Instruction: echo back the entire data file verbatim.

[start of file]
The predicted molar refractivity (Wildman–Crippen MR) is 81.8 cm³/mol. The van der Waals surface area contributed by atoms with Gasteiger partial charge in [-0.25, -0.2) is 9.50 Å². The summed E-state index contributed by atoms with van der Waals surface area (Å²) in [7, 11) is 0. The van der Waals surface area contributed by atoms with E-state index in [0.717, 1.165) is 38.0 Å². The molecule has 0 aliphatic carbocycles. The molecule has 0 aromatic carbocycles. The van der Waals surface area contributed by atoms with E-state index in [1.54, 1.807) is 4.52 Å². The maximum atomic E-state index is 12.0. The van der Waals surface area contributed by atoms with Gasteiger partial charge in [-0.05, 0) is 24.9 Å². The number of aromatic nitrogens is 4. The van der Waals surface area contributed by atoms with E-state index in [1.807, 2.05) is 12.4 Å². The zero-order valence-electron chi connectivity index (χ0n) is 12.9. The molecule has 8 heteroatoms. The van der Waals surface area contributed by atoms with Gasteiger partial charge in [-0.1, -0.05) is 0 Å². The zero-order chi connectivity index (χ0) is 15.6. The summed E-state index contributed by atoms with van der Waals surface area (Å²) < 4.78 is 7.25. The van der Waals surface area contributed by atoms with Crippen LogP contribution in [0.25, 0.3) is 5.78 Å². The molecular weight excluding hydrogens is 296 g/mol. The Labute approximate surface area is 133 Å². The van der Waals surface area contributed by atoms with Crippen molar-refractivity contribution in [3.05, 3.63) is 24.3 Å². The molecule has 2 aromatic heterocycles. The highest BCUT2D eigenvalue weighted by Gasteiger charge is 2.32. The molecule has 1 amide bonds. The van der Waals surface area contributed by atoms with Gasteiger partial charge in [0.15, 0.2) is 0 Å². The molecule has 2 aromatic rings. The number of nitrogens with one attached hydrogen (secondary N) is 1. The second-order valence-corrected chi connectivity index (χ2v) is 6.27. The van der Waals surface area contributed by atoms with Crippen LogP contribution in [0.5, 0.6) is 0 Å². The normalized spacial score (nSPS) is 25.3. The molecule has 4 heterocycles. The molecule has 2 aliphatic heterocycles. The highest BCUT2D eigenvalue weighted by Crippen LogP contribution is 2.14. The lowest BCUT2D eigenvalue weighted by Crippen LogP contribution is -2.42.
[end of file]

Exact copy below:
The predicted molar refractivity (Wildman–Crippen MR) is 81.8 cm³/mol. The van der Waals surface area contributed by atoms with Gasteiger partial charge in [-0.25, -0.2) is 9.50 Å². The summed E-state index contributed by atoms with van der Waals surface area (Å²) in [7, 11) is 0. The van der Waals surface area contributed by atoms with E-state index in [0.717, 1.165) is 38.0 Å². The molecule has 0 aliphatic carbocycles. The molecule has 0 aromatic carbocycles. The van der Waals surface area contributed by atoms with E-state index in [1.54, 1.807) is 4.52 Å². The maximum atomic E-state index is 12.0. The van der Waals surface area contributed by atoms with Gasteiger partial charge in [-0.05, 0) is 24.9 Å². The number of aromatic nitrogens is 4. The van der Waals surface area contributed by atoms with E-state index in [1.807, 2.05) is 12.4 Å². The zero-order valence-electron chi connectivity index (χ0n) is 12.9. The molecule has 8 heteroatoms. The van der Waals surface area contributed by atoms with Gasteiger partial charge in [-0.1, -0.05) is 0 Å². The zero-order chi connectivity index (χ0) is 15.6. The summed E-state index contributed by atoms with van der Waals surface area (Å²) < 4.78 is 7.25. The van der Waals surface area contributed by atoms with Crippen LogP contribution in [0.25, 0.3) is 5.78 Å². The molecular weight excluding hydrogens is 296 g/mol. The Labute approximate surface area is 133 Å². The van der Waals surface area contributed by atoms with Crippen molar-refractivity contribution in [3.05, 3.63) is 24.3 Å². The molecule has 2 aromatic heterocycles. The highest BCUT2D eigenvalue weighted by Gasteiger charge is 2.32. The molecule has 1 amide bonds. The van der Waals surface area contributed by atoms with Gasteiger partial charge in [0.15, 0.2) is 0 Å². The molecule has 2 aromatic rings. The number of nitrogens with one attached hydrogen (secondary N) is 1. The second-order valence-corrected chi connectivity index (χ2v) is 6.27. The van der Waals surface area contributed by atoms with Crippen LogP contribution in [0.5, 0.6) is 0 Å². The normalized spacial score (nSPS) is 25.3. The molecule has 4 heterocycles. The molecule has 2 aliphatic heterocycles. The highest BCUT2D eigenvalue weighted by Crippen LogP contribution is 2.14. The lowest BCUT2D eigenvalue weighted by Crippen LogP contribution is -2.42.